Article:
The first caveat when it comes to assessing the significance of the recent adjustments to Cuban Housing laws  — and that is all that Decreto Ley 288 does — is that they are far from heralding the advent of our kind of private property rights for Cubans at the island.

Cuban property rights remain socialist to the core, whether we are discussing housing units or other assets. Cuban law has for years strictly defined its citizens’ constitutionally guaranteed rights to housing as propiedad personal over one “permanently occupied” place of abode, a definition that remains intact under the new rules. And this falls short of granting Cubans at the island what we call “private property rights.”

Cuban substantive property law remains unaltered.  Decreto Ley 288 modifies a few articles in Chapter Five of the Cuban Housing Law (Ley General de la Vivienda), which sets the rules whereby the rights Cubans have over their housing units are governed, but neither the Cuban Constitution’s treatment of property rights nor its Civil Code provisions on that subject have been even air-brushed.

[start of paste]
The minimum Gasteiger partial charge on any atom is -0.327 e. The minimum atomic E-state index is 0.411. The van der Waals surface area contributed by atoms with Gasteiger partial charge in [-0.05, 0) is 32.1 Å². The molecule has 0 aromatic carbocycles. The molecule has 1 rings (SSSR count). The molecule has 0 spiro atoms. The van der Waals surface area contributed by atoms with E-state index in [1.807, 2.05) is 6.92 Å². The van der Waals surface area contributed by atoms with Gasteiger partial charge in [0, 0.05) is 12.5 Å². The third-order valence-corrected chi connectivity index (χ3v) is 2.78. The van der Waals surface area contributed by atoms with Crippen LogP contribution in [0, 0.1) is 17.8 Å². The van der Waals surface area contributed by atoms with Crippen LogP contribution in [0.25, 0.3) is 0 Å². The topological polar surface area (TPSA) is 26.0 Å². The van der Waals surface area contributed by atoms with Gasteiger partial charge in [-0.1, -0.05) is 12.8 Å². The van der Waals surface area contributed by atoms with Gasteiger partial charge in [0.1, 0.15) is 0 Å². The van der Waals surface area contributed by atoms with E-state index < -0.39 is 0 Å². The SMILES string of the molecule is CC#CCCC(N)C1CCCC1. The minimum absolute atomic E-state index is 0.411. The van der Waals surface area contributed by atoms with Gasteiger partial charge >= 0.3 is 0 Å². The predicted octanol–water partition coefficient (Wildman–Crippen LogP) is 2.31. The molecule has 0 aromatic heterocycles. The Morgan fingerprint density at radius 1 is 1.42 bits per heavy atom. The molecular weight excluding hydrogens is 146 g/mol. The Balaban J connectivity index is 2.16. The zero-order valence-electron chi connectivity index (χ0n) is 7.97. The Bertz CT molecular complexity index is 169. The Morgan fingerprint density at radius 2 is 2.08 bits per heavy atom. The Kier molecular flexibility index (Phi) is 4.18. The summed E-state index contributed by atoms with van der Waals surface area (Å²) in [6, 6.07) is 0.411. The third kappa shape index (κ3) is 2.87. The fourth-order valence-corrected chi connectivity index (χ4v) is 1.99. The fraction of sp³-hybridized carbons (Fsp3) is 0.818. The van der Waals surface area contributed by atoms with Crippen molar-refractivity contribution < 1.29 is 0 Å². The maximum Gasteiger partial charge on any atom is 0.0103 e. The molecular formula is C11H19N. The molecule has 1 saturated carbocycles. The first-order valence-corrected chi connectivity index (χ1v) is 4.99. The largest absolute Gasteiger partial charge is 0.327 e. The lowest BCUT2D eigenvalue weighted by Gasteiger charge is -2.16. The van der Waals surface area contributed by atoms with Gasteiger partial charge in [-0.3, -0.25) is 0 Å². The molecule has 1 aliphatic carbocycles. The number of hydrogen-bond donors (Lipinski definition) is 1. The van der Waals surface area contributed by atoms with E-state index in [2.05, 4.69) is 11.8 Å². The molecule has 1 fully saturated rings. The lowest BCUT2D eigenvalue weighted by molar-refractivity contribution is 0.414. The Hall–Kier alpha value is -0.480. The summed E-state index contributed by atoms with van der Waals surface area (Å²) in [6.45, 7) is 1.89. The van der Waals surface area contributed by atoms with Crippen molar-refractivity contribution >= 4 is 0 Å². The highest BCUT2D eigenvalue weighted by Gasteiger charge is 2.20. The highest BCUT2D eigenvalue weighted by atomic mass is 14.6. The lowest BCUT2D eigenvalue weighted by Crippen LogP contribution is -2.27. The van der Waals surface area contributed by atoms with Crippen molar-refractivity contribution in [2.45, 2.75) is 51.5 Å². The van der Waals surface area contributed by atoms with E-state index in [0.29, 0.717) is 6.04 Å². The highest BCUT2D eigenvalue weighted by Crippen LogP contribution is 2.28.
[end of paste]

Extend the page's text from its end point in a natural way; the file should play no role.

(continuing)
Nor is a wider opening to foreign real estate investment in Cuba foretold by these recent changes. Some “cubanologists” think such an opening could happen soon. But when it does happen, it is likely to be on Cuba’s terms, as was the case in China, where foreign purchasers of real estate seem to be trampling over each other to take advantage of the investing opportunities despite the fact that Chinese property rights law and most other institutions do not rate up to what we may consider “investment grade”. The conversion of some recreational or vacation homes — apparently exempted from the “permanently occupied” requirement that characterizes the socialist propiedad personal over housing — into bed-and-breakfast operations may now be facilitated. But the right to own one vacation home is a right Cubans in the island already had, and such conversions were already viable under the cautious process of opening to private entrepreneurship Cubans have been engaged in for years, in many cases financed by relatives abroad.